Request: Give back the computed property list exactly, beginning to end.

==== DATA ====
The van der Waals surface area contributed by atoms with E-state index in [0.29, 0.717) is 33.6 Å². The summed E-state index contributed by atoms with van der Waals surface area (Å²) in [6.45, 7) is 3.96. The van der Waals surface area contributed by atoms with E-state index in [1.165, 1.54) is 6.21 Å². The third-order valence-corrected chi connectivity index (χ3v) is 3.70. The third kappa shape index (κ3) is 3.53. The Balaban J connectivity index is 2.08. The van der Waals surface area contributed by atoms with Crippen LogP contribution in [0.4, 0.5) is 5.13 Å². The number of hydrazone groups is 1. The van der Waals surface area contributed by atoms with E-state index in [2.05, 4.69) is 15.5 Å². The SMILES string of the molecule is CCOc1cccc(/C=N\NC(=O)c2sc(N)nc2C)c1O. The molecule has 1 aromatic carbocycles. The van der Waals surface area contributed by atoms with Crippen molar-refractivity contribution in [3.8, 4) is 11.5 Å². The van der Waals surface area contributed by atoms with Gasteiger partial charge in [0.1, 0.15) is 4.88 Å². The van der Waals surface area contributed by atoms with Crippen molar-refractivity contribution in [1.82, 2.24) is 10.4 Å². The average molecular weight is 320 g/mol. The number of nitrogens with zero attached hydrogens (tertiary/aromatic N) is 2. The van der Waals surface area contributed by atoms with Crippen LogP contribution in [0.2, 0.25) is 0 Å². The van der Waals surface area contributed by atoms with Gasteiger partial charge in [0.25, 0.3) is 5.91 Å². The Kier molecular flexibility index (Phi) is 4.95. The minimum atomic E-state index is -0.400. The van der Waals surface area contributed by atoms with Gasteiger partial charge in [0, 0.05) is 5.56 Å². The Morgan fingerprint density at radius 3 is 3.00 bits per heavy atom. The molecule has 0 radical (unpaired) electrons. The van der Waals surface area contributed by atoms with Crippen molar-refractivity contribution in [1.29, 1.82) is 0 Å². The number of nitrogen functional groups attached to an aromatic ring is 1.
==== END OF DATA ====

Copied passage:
The van der Waals surface area contributed by atoms with E-state index in [0.29, 0.717) is 33.6 Å². The summed E-state index contributed by atoms with van der Waals surface area (Å²) in [6.45, 7) is 3.96. The van der Waals surface area contributed by atoms with E-state index in [1.165, 1.54) is 6.21 Å². The third-order valence-corrected chi connectivity index (χ3v) is 3.70. The third kappa shape index (κ3) is 3.53. The Balaban J connectivity index is 2.08. The van der Waals surface area contributed by atoms with Crippen LogP contribution in [0.4, 0.5) is 5.13 Å². The number of hydrazone groups is 1. The van der Waals surface area contributed by atoms with E-state index in [2.05, 4.69) is 15.5 Å². The SMILES string of the molecule is CCOc1cccc(/C=N\NC(=O)c2sc(N)nc2C)c1O. The molecule has 1 aromatic carbocycles. The van der Waals surface area contributed by atoms with Crippen molar-refractivity contribution in [3.8, 4) is 11.5 Å². The van der Waals surface area contributed by atoms with Gasteiger partial charge in [0.1, 0.15) is 4.88 Å². The van der Waals surface area contributed by atoms with Crippen molar-refractivity contribution in [1.82, 2.24) is 10.4 Å². The average molecular weight is 320 g/mol. The number of nitrogens with zero attached hydrogens (tertiary/aromatic N) is 2. The van der Waals surface area contributed by atoms with Crippen LogP contribution in [0.2, 0.25) is 0 Å². The van der Waals surface area contributed by atoms with Gasteiger partial charge in [0.25, 0.3) is 5.91 Å². The Kier molecular flexibility index (Phi) is 4.95. The minimum atomic E-state index is -0.400. The van der Waals surface area contributed by atoms with Gasteiger partial charge in [0, 0.05) is 5.56 Å². The Morgan fingerprint density at radius 3 is 3.00 bits per heavy atom. The molecule has 0 radical (unpaired) electrons. The van der Waals surface area contributed by atoms with Crippen molar-refractivity contribution in [1.29, 1.82) is 0 Å². The number of nitrogen functional groups attached to an aromatic ring is 1.